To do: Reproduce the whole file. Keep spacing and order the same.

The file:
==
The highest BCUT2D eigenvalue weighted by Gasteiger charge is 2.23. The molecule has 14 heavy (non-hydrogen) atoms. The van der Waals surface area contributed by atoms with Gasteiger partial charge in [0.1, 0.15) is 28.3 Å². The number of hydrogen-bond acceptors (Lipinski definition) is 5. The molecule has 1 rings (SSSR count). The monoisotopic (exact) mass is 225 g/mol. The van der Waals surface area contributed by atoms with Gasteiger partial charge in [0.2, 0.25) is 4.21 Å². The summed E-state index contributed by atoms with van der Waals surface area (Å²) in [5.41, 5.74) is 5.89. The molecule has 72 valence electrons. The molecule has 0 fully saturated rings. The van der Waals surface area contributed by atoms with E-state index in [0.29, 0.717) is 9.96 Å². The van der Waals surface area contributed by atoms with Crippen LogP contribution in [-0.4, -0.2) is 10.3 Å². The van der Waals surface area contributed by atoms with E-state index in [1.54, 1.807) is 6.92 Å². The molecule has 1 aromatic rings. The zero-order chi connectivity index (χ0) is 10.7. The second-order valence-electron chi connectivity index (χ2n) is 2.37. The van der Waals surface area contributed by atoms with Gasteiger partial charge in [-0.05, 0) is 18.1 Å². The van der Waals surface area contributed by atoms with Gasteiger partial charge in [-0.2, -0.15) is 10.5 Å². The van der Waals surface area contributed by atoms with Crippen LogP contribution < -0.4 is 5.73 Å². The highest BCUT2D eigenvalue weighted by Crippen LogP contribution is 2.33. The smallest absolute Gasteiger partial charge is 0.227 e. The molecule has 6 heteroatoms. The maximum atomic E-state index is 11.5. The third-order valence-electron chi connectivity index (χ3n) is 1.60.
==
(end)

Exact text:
The highest BCUT2D eigenvalue weighted by Gasteiger charge is 2.23. The molecule has 14 heavy (non-hydrogen) atoms. The van der Waals surface area contributed by atoms with Gasteiger partial charge in [0.1, 0.15) is 28.3 Å². The number of hydrogen-bond acceptors (Lipinski definition) is 5. The molecule has 1 rings (SSSR count). The monoisotopic (exact) mass is 225 g/mol. The van der Waals surface area contributed by atoms with Gasteiger partial charge in [0.2, 0.25) is 4.21 Å². The summed E-state index contributed by atoms with van der Waals surface area (Å²) in [5.41, 5.74) is 5.89. The molecule has 72 valence electrons. The molecule has 0 fully saturated rings. The van der Waals surface area contributed by atoms with E-state index in [0.29, 0.717) is 9.96 Å². The van der Waals surface area contributed by atoms with Crippen LogP contribution in [-0.4, -0.2) is 10.3 Å². The van der Waals surface area contributed by atoms with E-state index in [1.54, 1.807) is 6.92 Å². The molecule has 1 aromatic rings. The zero-order chi connectivity index (χ0) is 10.7. The second-order valence-electron chi connectivity index (χ2n) is 2.37. The van der Waals surface area contributed by atoms with Gasteiger partial charge in [-0.05, 0) is 18.1 Å². The van der Waals surface area contributed by atoms with Gasteiger partial charge in [-0.2, -0.15) is 10.5 Å². The van der Waals surface area contributed by atoms with Crippen LogP contribution < -0.4 is 5.73 Å². The highest BCUT2D eigenvalue weighted by Crippen LogP contribution is 2.33. The smallest absolute Gasteiger partial charge is 0.227 e. The molecule has 6 heteroatoms. The maximum atomic E-state index is 11.5. The third-order valence-electron chi connectivity index (χ3n) is 1.60.